Entrepreneurs starting their own businesses now have a little more help. Start with a Profit: Best-Practice Tips for New Entrepreneurs from Top Accounting Industry Leaders is the latest guide to helping new business owners become successful.
Editor Sandi Leyva, CPA, asked fellow accounting industry thought leaders one question: “For someone who wants to start a new business from scratch today, what is the most important strategy or tactic you’d tell them about to help them succeed?” One dozen thought leaders along with Sandi provided their answers. Co-authors include:
- Alison Ball, Senior Manager of the Global Influencer Program of Intuit, Inc.
- Sharada Bhansali, Co-Founder of AccountantsWorld
- Randy Johnston, CEO of Network Management Group, Inc.
- Ed Kless, Senior Director of Partner Development and Strategy of Sage
- Sandi Leyva, Founder of Accountant’s Accelerator
- Monika Miles, President of Miles Consulting Group, Inc.
- Clayton Oates, Chief Solutions Officer of QA Business Pty Ltd.
- Edi Osborne, CEO of MentorPlus
- Leslie Shiner, Owner of the ShinerGroup
- Doug Sleeter, Founder of the Sleeter Group
- Sandra Wiley, COO and Shareholder of Boomer Consulting
- Geni Whitehouse, Countess of Communication of Even a Nerd Can Be Heard
- Scott Zarret, President of CPA Academy
“To my knowledge, it’s the first collaborative work of thought leaders in the accounting industry,” says Sandi Leyva. This is Sandi’s 30th book and her first collaboration as editor.
Although each author’s contribution is quite unique, a few client-centric themes emerged, including how to market most effectively, how to build customer relationships, and how to interact with clients. Others focused on business models and pricing. Still others urged the entrepreneur to embrace their passion and their “why.”
Last weekend, I gave myself a “honey-do” list item to solve a problem that was making me crazy.
In between our “formal” living space and our family room are two closets. One contains gift wrap, candles, out-of-season tchotchkes and the like. The other is a very narrow but deep closet that contains mostly toys and games that the kids play with. (Actually, they seldom play with them, and instead watch somebody called Stampy Longnose on their iPads, but that is another post.)
The kids do access this closet daily and I have already rigged up a motion sensing light inside the clost which remains on until no motion is detected for more than five minutes. The problem is the kids kept leaving the door open which a) impedes the hallway outside the closet, b) looks terrible, c) allows motion outside the closet to trip the motion sensor thereby illuminating the light, and d) makes me crazy to see a door open.
A few weeks ago, I had a brilliant flash of a solution – an autoclosing door hinge. I knew these existed, but I did not really know what might be involved in installing one. Fortunately, they are relatively cheap and only involve replacing one of the current hinges.
I went to Home Depot and found the hinge. Here is a photo:
You can see the cylinder in the middle a a bit larger than a regular hinge, but other than that it is normal looking.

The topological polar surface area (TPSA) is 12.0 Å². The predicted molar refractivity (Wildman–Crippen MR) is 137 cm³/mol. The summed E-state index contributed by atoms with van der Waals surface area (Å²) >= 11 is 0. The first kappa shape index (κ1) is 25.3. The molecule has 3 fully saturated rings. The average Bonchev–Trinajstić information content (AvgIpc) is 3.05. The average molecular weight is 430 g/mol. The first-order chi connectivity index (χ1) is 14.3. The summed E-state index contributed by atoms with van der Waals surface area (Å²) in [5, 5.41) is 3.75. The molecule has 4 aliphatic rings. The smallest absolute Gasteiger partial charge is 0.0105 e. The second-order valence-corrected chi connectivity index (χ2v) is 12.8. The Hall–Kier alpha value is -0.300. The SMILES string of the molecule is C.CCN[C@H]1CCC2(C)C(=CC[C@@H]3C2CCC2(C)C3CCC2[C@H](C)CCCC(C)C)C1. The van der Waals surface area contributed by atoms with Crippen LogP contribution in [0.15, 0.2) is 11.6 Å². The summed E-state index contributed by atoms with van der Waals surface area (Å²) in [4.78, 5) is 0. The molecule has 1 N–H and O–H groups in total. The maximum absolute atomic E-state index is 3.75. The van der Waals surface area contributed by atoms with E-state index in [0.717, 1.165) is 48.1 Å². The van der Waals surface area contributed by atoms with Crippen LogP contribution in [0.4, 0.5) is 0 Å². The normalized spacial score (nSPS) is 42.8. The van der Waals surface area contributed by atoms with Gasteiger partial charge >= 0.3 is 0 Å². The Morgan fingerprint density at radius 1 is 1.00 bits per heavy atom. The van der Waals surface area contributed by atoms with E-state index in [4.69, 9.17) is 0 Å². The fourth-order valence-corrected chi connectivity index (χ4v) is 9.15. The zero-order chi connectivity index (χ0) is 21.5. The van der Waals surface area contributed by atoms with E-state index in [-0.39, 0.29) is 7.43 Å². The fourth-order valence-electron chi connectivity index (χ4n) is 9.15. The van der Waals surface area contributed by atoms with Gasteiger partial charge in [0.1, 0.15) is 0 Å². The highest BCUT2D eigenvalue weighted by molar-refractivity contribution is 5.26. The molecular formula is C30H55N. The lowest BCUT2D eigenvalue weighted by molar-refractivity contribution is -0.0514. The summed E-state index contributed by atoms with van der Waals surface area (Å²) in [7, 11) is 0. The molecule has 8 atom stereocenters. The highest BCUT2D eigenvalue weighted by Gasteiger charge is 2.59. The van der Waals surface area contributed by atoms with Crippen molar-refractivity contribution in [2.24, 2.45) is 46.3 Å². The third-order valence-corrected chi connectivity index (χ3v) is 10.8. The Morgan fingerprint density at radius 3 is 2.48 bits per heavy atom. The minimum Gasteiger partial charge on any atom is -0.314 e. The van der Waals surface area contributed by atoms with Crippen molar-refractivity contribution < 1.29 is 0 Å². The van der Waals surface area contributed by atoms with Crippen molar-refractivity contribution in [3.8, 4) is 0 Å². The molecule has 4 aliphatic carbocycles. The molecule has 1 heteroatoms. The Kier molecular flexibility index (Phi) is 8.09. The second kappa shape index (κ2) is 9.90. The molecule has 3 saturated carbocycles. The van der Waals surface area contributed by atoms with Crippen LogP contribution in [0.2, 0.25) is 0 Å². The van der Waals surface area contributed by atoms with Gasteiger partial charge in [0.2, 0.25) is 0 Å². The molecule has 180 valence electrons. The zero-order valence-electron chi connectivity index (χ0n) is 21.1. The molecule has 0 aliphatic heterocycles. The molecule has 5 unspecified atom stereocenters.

What caught my eye however was the warning label.
You can see that according to the State of California I need to be concerned because, “this product contains chemicals known… to cause cancer and birth defects or other reproductive harm.”
Seriously, I ask you what would I possibly have to do with this door hinge in order to get cancer from it? Breathe near it? For how long? Lick it? Eat it?
I have to believe that many of the things I could come up with to do with the hinge would cause physical problems much quicker than the development of cancer.
Think about the expense that went into this company having to change their packaging and print this label on this product. It is beyond absurd.
Thanks California! I feel so much safer.
I am sure many of you will regard this as odd and perhaps I will get a few unsubscribes. So be it.
What follows is the text of the eulogy delivered by my Uncle Richard Kless at my father’s funeral earlier this week.
Thank the Lord for Marriott stationary. For those of you who don’t know me, I am Frank’s little brother, Richard, and this is the third time I’m doing this for one of my siblings. You know, they talk about sibling rivalry, how they always pick on the little guy? You got him, right here; Thanks to my brother. It was my brother Frank that suggested that perhaps I should say some remarks when my mom passed away, and I didn’t know it was going to turn into an industry.
Father, please forgive us for laughing in the sanctuary, and I want to thank you for a beautiful liturgy, and a wonderful mass. You saw enough of my brother in the gospel readings, so I’ll try to give some reflection too. Frank was the oldest of both sides of my family, in terms of cousins, the oldest of my three siblings, he had a lot of roles, so as Father mentioned, he was a great teacher. He did a lot of things, and I was reflecting so much that I can stand up here forever, when I thought of the many roles that he had.
When you have 10 years between your oldest sibling and yourself, there’s this ten year lapse of the little intimate snapshots. It’s not so much a video, but it’s these little pictures in my mind, and Skip was always the big guy in my life. He didn’t speak much, as a lot of you know. He wasn’t the easiest guy to communicate with. You’d wait that half hour for the, “Yes.” But I think of the many roles that he played: Big brother, oldest cousin on both sides of my family, my mother’s side and my dad’s side, and he was looked up to. He was this quiet guy.